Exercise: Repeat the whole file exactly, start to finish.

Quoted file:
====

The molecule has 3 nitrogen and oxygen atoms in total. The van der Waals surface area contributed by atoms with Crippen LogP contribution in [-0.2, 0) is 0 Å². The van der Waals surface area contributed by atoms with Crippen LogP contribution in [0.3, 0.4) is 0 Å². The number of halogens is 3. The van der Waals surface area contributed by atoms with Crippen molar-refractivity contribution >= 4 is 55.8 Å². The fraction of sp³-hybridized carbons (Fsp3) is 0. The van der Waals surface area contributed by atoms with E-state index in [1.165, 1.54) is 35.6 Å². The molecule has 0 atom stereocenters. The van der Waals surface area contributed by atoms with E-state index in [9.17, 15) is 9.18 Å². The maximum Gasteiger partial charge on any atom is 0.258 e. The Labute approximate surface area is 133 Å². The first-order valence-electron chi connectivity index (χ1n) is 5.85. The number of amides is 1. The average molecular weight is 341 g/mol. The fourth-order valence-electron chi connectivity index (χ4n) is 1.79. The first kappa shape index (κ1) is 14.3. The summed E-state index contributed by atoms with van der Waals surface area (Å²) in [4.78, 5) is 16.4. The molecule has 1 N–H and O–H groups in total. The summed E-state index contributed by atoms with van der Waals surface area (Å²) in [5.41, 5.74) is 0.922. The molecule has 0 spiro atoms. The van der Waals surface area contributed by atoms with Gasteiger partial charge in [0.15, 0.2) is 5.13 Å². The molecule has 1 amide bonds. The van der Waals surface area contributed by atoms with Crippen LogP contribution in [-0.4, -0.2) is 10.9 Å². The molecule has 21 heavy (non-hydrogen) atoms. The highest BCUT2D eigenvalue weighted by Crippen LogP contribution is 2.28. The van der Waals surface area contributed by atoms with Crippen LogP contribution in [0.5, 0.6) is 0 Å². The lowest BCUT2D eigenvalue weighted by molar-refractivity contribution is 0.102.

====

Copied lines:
The molecule has 3 nitrogen and oxygen atoms in total. The van der Waals surface area contributed by atoms with Crippen LogP contribution in [-0.2, 0) is 0 Å². The van der Waals surface area contributed by atoms with Crippen LogP contribution in [0.3, 0.4) is 0 Å². The number of halogens is 3. The van der Waals surface area contributed by atoms with Crippen molar-refractivity contribution >= 4 is 55.8 Å². The fraction of sp³-hybridized carbons (Fsp3) is 0. The van der Waals surface area contributed by atoms with E-state index in [1.165, 1.54) is 35.6 Å². The molecule has 0 atom stereocenters. The van der Waals surface area contributed by atoms with E-state index in [9.17, 15) is 9.18 Å². The maximum Gasteiger partial charge on any atom is 0.258 e. The Labute approximate surface area is 133 Å². The first-order valence-electron chi connectivity index (χ1n) is 5.85. The number of amides is 1. The average molecular weight is 341 g/mol. The fourth-order valence-electron chi connectivity index (χ4n) is 1.79. The first kappa shape index (κ1) is 14.3. The summed E-state index contributed by atoms with van der Waals surface area (Å²) in [4.78, 5) is 16.4. The molecule has 1 N–H and O–H groups in total. The summed E-state index contributed by atoms with van der Waals surface area (Å²) in [5.41, 5.74) is 0.922. The molecule has 0 spiro atoms. The van der Waals surface area contributed by atoms with Gasteiger partial charge in [0.15, 0.2) is 5.13 Å². The molecule has 1 amide bonds. The van der Waals surface area contributed by atoms with Crippen LogP contribution in [-0.4, -0.2) is 10.9 Å². The molecule has 21 heavy (non-hydrogen) atoms. The highest BCUT2D eigenvalue weighted by Crippen LogP contribution is 2.28. The van der Waals surface area contributed by atoms with Crippen LogP contribution in [0.5, 0.6) is 0 Å². The lowest BCUT2D eigenvalue weighted by molar-refractivity contribution is 0.102.